Colors, too, run to different shades and hues from the roses of today. Missing are the mercurochrome oranges, and present is a rich assort­ment of purple, plum, magenta, cerise, mauve and wine colors. Some of these colors may appear to be the result of refrigeration, and the judge must learn when this has happened and when the color is typical of the variety. If in doubt, check the stamens. It would be unusual to see bright yellow stamens and faded petal color.

There is another difference of viewpoint in the matter of stem and foliage. The earlier gardeners were interested solely in the flower, and many of these roses look short-stemmed and dumpy to us now. We should, therefore, expect the stem to be shorter and the foliage to be skimpier than with modern kinds. On the other hand, we can also give extra credit to a long stem and lush leaves when we see them.

This is the place to point out that, as with modern roses, a stem-on-stem at the show causes disqualification. The only exceptions are species, species sports, and species hybrids (where at least one parent must be a species rose). There are many old roses and shrubs that would look better if exhibited as a spray with last year's wood, but this is not allow­ed. Even in the case of some species where it is allowed, Rosa rugosa, for instance, a long-stemmed, blooming shoot will occur and makes a better exhibit than the woody stem with side shoots.

Identification, as with all roses, is a matter of checking the descrip­tion in Modern Roses, examining the type of foliage, thorns, sepals, stipules and other components of the rose, and then, in case there is still a question, giving the exhibitor the benefit of the doubt. That's true everywhere in the show; unless you are certain the rose is misnamed, it cannot be disqualified.

The growers of the old garden roses do not expect to convert the judges to a preference for their favorite roses, but they are entitled to the same consideration and attention given to the modern roses. A little apprecia­tion is all you need for these ancestors of our present-day Queen of Show. Such care and consideration cannot hurt the judge ... it might do him some good . . . and every show would benefit from it.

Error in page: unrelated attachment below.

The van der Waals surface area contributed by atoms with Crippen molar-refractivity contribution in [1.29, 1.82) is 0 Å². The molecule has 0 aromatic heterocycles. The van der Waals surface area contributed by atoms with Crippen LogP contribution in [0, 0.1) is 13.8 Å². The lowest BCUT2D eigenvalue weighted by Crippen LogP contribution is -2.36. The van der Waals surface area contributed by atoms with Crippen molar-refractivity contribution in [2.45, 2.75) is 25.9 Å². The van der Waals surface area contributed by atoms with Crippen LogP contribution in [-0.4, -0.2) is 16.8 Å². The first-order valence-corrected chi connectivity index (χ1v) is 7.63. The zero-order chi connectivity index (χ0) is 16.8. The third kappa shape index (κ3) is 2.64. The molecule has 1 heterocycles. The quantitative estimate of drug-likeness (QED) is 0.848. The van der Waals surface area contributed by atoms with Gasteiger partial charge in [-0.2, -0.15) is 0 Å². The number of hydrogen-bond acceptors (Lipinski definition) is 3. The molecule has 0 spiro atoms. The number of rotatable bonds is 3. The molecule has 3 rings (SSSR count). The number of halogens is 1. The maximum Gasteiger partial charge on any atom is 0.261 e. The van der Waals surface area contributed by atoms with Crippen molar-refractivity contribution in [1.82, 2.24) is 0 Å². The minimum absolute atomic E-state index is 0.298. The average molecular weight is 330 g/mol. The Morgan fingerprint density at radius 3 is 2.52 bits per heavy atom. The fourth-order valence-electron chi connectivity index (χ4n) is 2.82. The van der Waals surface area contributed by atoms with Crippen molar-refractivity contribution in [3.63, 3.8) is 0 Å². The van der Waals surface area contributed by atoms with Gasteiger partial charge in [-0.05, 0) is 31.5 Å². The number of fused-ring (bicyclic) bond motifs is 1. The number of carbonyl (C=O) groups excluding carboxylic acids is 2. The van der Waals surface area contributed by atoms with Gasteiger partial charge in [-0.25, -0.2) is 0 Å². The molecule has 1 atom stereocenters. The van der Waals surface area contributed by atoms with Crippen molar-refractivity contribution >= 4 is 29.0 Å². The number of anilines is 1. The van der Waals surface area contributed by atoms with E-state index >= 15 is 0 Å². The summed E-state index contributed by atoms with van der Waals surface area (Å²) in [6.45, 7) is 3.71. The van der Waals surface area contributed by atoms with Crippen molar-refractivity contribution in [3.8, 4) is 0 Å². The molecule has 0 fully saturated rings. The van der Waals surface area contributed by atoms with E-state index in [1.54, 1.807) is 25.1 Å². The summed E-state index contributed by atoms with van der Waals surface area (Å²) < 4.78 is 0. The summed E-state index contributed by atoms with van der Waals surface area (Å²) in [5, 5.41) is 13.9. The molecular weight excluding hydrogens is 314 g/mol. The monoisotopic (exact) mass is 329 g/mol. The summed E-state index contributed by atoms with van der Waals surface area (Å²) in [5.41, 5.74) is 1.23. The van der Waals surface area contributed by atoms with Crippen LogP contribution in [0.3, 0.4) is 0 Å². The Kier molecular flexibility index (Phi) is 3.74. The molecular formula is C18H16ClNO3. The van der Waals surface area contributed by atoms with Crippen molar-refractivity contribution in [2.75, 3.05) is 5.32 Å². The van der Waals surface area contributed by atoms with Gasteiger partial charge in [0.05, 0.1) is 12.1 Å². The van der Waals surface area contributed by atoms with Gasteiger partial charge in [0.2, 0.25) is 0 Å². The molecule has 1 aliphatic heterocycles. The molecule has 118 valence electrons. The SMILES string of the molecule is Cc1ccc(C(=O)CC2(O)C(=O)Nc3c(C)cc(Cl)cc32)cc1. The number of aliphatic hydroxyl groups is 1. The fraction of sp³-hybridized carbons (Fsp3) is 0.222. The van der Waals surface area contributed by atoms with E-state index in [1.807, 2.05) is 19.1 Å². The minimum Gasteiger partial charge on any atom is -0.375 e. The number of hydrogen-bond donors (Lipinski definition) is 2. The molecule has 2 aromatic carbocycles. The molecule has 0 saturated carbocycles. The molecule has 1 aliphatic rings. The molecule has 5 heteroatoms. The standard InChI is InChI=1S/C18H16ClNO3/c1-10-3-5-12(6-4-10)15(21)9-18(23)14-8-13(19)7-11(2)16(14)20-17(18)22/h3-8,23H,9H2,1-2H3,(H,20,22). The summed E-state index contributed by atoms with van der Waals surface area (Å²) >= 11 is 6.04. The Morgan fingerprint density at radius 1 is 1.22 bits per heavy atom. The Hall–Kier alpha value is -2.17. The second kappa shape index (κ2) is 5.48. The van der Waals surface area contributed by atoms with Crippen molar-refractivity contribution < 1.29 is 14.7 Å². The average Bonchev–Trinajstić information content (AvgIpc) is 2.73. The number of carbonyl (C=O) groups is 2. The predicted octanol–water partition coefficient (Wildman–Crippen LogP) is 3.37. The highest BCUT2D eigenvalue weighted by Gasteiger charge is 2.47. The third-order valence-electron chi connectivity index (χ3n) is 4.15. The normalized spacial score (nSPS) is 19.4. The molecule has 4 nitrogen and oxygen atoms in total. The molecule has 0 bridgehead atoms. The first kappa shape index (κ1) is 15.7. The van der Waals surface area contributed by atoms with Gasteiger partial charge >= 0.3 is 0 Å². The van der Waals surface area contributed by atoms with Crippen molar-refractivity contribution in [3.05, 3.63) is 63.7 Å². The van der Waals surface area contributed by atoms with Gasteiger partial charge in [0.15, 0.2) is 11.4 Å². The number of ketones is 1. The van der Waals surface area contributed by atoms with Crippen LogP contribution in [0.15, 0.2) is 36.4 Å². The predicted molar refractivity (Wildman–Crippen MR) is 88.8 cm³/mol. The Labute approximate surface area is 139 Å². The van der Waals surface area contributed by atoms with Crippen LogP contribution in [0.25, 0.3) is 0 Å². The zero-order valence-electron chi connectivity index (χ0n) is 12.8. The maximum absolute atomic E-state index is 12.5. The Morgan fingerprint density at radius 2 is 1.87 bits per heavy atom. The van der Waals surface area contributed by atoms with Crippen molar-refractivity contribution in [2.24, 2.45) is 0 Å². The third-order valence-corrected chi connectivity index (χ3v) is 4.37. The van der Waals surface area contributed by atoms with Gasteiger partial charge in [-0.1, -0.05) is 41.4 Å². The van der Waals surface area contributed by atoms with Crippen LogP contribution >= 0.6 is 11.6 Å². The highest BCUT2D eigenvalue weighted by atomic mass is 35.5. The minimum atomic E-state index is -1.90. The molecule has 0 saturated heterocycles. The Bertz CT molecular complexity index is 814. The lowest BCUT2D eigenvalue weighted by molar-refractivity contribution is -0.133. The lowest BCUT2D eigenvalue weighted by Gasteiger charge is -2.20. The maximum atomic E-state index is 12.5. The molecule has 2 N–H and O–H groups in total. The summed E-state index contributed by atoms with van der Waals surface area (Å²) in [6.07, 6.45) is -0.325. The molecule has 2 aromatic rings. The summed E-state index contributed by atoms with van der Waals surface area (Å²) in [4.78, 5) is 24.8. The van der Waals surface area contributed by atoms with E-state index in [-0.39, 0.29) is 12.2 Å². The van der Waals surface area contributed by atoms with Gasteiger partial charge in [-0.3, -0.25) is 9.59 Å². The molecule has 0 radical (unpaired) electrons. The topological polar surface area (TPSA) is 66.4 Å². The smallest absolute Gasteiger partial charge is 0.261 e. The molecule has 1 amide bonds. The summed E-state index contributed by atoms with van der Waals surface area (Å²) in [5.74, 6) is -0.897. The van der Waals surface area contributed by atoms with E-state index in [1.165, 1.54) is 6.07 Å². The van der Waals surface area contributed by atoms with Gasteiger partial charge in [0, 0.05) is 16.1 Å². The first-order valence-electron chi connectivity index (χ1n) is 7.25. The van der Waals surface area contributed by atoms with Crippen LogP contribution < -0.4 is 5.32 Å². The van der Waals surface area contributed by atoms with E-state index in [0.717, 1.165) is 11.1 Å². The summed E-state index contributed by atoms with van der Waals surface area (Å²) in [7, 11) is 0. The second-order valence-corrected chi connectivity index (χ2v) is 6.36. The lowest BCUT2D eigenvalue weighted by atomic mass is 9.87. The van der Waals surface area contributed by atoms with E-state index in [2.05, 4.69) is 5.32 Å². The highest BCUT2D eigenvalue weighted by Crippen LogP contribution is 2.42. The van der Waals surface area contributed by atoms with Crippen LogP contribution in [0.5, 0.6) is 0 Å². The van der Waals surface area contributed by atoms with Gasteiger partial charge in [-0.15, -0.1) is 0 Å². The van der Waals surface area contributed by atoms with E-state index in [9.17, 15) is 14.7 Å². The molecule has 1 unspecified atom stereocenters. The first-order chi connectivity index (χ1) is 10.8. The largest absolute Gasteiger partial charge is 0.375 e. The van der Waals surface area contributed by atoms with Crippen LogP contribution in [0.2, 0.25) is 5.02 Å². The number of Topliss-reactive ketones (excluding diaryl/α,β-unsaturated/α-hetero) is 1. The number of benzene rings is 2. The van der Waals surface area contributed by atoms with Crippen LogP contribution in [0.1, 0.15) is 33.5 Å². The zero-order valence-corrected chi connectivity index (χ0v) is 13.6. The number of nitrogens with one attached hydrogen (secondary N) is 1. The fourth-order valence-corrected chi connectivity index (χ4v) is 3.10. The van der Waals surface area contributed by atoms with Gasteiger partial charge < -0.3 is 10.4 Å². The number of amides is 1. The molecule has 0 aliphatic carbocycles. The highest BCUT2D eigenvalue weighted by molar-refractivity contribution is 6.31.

Editor's Note: A long-time authority on the old roses, Lily gives us all a "refresher course". . .judges and exhibitors alike. We tend to careless about the OGRs, taking them for granted - that's particularly confusing to the novice and the newer members at a Rose Show.

Dale Martin once referred to a rosarian's growing appreciation of floribunda roses and compared it to the appreciation of a music listener who goes from country-and-western to semi-classical and classical. I would hope that all our judges will learn to appreciate the true classics of the rose world, the old garden roses.

An old garden rose is any rose belonging to a group or a classification in existence prior to 1867. This was chosen as a cut-off date since it is the year La France was introduced and, therefore, marks the beginning of hybrid teas and modern roses. The old garden roses include the classes of albas, bourbons, centifolias, chinas, damasks, gallicas, hybrid perpetuals, noisettes, Portlands, spinosissimas, species and teas. These are all old garden roses, regardless of the introduction date of a specific variety. Parkzauber, a Kordes rose, is classed as a centifolia and is an old garden rose, despite its recent introduction. And, it should be em­phasized, any variety introduced prior to 1867 has to be considered an old garden rose, regardless of the class. This includes a few mavericks which don't fit into our classification strait jackets.

The Dowager Queen Award is something else. The American Rose Society makes this award and specifies that it can be given only to a variety introduced prior to 1867. Frau Karl Druschki is a hybrid perpetual and, therefore, an old garden rose . . . but it was introduced after 1867 and so does not qualify for the Dowager Queen Award.